Enterprise: Creating Pull Request shows incorrect info #123

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HighwayofLife opened this Issue Dec 22, 2011 · 10 comments

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@HighwayofLife

Creating a Fork of a repo then creating a pull request using hub produces some interesting results...
Steps to reproduce:

$ GITHUB_HOST=github.enterprise.com git clone dalewis/repo
Cloning into 'repo' ...
$ cd repo; git checkout -b feature
//... do work
$ git commit -am "example message";git push origin feature
...
To git@github.enterprise.com:dalewis/repo.git
 * [new branch]      feature -> feature
$ git pull-request

The template that appears shows the following...

# Requesting a pull to dalewis:master from highwayoflife:feature
#
# ...

However, "highwayoflife" is my username on github, it's not used in our Enterprise domain. It should be requesting a pull into the source repo (in this example: "org"):

# Requesting a pull to org:master from dalewis:feature
#
# ...

Submitting the pull request produces an error...

Error creating pull request:  (HTTP 401)
Check your token configuration (`git config github.token`)

This is likely because it's trying to create a pull request across domains (github.enterprise -> github)

@HighwayofLife

Explicitly setting the repos produced the same error...

$ git pull-request "Pull request for gitignore" -b org:master -h dalewis:feature
Error creating pull request:  (HTTP 401)
Check your token configuration (`git config github.token`)
@mislav
GitHub member

Thanks for info on this. Creating pull requests on Enterprise is something I still haven't covered with tests and I suspect it might be broken (and you proved it). Will work on this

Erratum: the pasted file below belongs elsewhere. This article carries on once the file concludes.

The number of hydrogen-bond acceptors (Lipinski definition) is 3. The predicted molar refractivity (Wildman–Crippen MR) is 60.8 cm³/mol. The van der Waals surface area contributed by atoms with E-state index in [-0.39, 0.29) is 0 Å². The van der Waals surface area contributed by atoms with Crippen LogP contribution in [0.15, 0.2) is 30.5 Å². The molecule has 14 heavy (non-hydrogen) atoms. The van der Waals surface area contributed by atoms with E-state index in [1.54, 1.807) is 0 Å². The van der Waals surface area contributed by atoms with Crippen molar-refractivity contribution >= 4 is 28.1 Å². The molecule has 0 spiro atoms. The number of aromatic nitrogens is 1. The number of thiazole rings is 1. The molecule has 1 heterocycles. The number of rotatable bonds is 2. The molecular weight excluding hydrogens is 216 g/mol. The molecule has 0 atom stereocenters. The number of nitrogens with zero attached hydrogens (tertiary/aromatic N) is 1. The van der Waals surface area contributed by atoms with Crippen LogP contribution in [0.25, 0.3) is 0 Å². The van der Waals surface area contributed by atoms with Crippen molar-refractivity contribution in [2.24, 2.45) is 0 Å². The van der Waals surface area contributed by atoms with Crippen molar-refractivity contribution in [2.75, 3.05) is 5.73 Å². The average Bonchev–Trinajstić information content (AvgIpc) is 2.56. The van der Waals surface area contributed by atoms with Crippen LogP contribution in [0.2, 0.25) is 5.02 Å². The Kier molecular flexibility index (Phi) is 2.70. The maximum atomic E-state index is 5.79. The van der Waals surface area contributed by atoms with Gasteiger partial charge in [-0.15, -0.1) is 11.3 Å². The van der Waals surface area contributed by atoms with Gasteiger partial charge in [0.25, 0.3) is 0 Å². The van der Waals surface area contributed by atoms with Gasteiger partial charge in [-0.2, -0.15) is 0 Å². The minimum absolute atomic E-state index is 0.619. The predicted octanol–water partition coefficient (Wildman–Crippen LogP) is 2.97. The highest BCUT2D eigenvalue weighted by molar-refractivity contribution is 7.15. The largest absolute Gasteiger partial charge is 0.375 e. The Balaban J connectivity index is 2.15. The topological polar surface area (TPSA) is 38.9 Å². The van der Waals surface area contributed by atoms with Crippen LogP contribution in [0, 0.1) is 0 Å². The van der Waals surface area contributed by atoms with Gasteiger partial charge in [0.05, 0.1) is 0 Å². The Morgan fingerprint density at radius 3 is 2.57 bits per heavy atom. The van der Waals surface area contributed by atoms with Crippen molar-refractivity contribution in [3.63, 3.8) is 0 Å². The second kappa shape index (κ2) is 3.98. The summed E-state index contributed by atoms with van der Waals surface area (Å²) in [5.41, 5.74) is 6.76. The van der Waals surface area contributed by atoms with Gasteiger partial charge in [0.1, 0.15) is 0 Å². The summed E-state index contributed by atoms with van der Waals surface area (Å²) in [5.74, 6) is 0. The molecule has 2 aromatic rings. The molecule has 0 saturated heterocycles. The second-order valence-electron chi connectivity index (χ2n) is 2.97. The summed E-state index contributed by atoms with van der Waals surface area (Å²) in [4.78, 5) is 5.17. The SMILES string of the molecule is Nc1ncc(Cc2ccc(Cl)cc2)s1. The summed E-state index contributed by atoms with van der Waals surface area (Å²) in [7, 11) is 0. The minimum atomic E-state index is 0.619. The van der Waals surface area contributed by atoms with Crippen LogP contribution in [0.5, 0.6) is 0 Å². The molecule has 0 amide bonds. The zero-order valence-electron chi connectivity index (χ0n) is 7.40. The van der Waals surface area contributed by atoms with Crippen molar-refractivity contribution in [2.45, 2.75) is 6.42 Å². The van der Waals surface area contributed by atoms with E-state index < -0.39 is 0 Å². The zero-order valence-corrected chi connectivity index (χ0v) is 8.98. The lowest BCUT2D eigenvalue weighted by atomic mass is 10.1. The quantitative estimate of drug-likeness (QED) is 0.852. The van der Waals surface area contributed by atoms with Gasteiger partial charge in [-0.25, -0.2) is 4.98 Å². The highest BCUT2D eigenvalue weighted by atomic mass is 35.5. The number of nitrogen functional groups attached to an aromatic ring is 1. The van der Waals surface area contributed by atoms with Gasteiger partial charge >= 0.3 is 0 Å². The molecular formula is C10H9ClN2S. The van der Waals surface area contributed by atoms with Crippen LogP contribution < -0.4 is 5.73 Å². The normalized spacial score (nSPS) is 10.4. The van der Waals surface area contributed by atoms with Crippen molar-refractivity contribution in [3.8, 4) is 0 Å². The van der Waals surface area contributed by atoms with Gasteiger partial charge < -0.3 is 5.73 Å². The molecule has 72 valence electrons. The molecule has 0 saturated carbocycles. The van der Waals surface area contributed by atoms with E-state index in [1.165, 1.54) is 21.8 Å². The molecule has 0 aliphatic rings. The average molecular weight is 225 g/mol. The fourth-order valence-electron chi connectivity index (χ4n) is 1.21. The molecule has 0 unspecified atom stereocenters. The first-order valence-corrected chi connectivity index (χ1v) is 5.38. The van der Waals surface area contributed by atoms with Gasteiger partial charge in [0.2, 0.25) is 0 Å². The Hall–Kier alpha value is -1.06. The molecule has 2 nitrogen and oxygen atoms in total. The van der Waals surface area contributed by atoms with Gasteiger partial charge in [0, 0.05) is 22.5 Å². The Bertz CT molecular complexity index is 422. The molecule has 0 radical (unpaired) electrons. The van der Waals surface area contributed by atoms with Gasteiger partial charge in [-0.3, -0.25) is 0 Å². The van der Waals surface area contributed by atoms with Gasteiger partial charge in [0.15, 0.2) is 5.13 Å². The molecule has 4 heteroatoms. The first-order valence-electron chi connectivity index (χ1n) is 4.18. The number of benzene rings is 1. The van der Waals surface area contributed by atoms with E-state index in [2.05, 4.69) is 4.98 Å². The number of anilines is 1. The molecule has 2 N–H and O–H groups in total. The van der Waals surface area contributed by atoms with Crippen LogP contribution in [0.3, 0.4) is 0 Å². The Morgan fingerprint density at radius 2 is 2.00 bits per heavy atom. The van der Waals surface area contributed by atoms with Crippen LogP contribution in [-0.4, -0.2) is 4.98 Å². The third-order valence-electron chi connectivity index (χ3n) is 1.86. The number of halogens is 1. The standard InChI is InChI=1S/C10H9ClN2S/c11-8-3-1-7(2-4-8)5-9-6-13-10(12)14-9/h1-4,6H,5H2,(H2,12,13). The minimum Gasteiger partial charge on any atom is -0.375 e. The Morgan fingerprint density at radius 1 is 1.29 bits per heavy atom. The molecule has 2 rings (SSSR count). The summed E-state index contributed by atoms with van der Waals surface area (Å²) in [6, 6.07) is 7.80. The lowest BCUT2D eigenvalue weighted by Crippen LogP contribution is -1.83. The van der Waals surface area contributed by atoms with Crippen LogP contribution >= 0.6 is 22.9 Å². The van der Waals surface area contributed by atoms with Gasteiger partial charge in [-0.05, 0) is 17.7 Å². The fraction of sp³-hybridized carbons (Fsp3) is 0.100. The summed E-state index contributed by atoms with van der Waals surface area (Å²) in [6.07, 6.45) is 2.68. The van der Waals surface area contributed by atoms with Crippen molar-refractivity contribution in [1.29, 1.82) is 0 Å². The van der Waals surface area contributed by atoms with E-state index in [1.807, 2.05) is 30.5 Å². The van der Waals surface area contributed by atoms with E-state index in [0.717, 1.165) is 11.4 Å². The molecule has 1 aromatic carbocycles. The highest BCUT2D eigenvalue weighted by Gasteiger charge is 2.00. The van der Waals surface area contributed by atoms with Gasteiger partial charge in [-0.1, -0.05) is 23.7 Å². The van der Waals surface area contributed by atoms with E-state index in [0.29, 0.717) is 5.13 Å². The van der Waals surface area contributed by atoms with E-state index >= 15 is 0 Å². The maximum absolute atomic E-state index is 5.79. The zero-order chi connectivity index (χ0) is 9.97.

@mislav mislav closed this in a579aef Dec 25, 2011
@mislav
GitHub member

OK I've improved this a bit. But you have to be aware of something about pull-request before you proceed. You've pushed your feature branch like this:

git push origin feature

You haven't used the -u flag to set up tracking. The default behavior for pull-request on a branch without tracking is to assume you've pushed this branch to a fork under your own name. This makes sense on github.com and dealing with opensource.

However, it doesn't describe your case since you pushed the feature branch to the "origin" remote and not under your fork. So to make pull-request work for you, you have to set up tracking so pull-request can resolve the exact head:

$ git push -u origin feature
$ git pull-request
@HighwayofLife

Thanks @mislav!

It works the same as github.com: Your origin is your fork, upstream would be the source repo.
I'll try again at work this week. If it doesn't work, I'll try it with the -u flag. Thanks!!

@mislav
GitHub member